Mind over Mascot: Representing Mundelein

Wildcats, Phoenix, and Dragons aren’t the only valid mascots for universities in Chicago, and while the LU Wolf follows the theme, Mundelein has experimented freely and creatively with mascots over the years. From a spunky turtle named Terry to the façade of Mundelein itself, join me in looking back at some of Mundelein’s most iconic representatives.

And make sure you stick around till the end where I’ll show Mundelein’s most intriguing attempt at a university mascot.

Firgure 1: Mundelein College softball team poses for team photo straddling the Mundelein College sign in front of Coffey Hall, 1990. 

Like many universities, Mundelein has deep roots in sports and competition. Ping pong, tennis, swimming, horseback riding, and even football make up just a portion of the physical activity offered to the young women at Mundelein. Mundelein students don’t appear to need help representing themselves, and plenty of photos exist in the collection that underscore the importance of sport to these college students. Uniforms, Mundelein signs, and posing with sports equipment replace a unified mascot across campus.

Figure 2: Mundelein College Horseback Riding Club raise hands while posing on horses at the Parkway Riding Academy during the MC Riding Club Annual Horse Show, 1940.

Figure 5: Mundelein College South View. Photobook, 1931.

Mundelein was known for its 15-story skyscraper building, the façade of which is iconic to the school and its legacy. Not necessarily a traditional mascot, but the imagery persists with Mundelein lore. The façade is photographed heavily in the collection—in snow celebrating a day off classes, with red paint to protest war, and is recreated in drawings and illustrations as representative of the school. The skyscraper was completed in 1930 and sets the college apart from other institutions built during the same period.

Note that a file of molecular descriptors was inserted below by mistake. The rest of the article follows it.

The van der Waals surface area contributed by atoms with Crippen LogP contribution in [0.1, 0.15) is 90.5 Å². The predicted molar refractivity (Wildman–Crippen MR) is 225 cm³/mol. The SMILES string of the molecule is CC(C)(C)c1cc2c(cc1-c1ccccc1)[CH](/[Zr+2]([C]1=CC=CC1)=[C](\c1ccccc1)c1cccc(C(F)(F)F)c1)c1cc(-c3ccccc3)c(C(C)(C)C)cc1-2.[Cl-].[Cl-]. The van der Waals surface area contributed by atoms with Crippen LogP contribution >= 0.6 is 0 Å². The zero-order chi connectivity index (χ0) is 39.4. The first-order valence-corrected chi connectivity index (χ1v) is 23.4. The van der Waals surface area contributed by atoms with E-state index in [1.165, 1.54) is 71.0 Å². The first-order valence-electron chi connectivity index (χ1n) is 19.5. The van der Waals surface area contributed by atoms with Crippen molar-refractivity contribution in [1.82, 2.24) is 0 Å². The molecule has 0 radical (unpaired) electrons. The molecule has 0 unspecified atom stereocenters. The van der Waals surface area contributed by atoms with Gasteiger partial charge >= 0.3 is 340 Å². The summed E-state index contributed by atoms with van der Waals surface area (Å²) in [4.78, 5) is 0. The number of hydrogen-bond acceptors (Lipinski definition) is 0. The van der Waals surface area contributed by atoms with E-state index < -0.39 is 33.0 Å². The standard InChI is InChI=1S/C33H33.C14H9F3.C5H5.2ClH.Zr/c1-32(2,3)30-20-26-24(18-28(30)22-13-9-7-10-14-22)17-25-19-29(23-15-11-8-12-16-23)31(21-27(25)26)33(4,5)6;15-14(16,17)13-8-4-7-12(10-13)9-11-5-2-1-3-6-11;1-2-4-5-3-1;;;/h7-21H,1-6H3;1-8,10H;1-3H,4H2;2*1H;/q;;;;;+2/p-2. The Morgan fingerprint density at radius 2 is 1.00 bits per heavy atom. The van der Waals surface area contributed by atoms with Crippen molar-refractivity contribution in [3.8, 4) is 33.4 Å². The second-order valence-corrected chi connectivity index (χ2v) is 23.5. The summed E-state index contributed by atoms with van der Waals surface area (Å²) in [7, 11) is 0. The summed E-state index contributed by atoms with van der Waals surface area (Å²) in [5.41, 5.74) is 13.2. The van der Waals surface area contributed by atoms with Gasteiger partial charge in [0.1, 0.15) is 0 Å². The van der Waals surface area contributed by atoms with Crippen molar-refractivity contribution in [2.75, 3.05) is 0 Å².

While it seems that it was easy for Mundelein students to pick up sports, it was clearly not as easy to nail down a mascot. While it is true that Mundelein merch was rare on campus, the M insignia and red and gold coloring scream school spirit. The Mundelein college class ring even featured the famed Skyscraper, and the classic Mundelein beanie surely lives in the hearts of many alums as representative of a unified student body.  The Mundelein beanie is ever the popular relic from a college gone by and is as iconic for past students as the LU Wolf is for students today.

Some teams had mascots of their own, including the Terrapins—a swimming team that did water plays, synchronized swimming, and water ballet. Terry the Turtle is the iconic mascot for the Terrapin Club, and perhaps the most lasting animal representative hosted by a Mundelein sports team.

Figure 8: Mundelein College synchronized swimming team, the Terrapins, celebrate the 10th anniversary of the Terrapin Club and pose for team photo sitting around a stuffed terrapin with an “M” on it that is attached to a large star. The students are holding flags from different countries. 1941. 
Figure 9: Terry the Turtle dressed as Santa, with a fake beard sitting in a chimney, labeled “For You!” Circa 1939.

Terry the Turtle is a dapper turtle, celebrates holidays, and even has a birthday. He has two distinct forms in Mundelein lore: one being a very turtle-like turtle with an indicative “M” on his shell, and the other a fanciful representation of Terry’s personality come to life—as sophisticated and decorative as the day is long. 

Terry, however special to all Mundelein students, only represents the Terrapin club. Of all the sports organizations at Mundelein, the most hilariously unique attempt to create a mascot is the “Laker”. The Laker is, simply put, Lake Michigan anthropomorphized. In the photo below you can see a student wearing a large blue suit, complete with a face, ready to represent Mundelein’s athletic department. I’d heard rumors of the fabled Laker, but until I saw this famed mascot for myself, I couldn’t comprehend what a sight it would be. All of a sudden, the Rambler seems a bit boring… Personally I wouldn’t mind pledging my allegiance to the sixth Great Lake, even if it is giving me the side eye. 

Figure 10: Mundelein College basketball team mascot, Lucy Laker, played by Mundelein student, Cherie Wanatowicz. circa 1985.

These images, and many many more, are part of a grant to digitize and preserve precious materials relating to Mundelein College. The collection will live on the Illinois Digital Archives site where users will be able to scroll through memories and events captured here on campus. Check back in the coming months to see your university represented on the https://www.idaillinois.org/ website. Until then, check back here on our blog page and join us as we explore some sneak peek materials from the collection!

Until next time, fellow “Lakers”!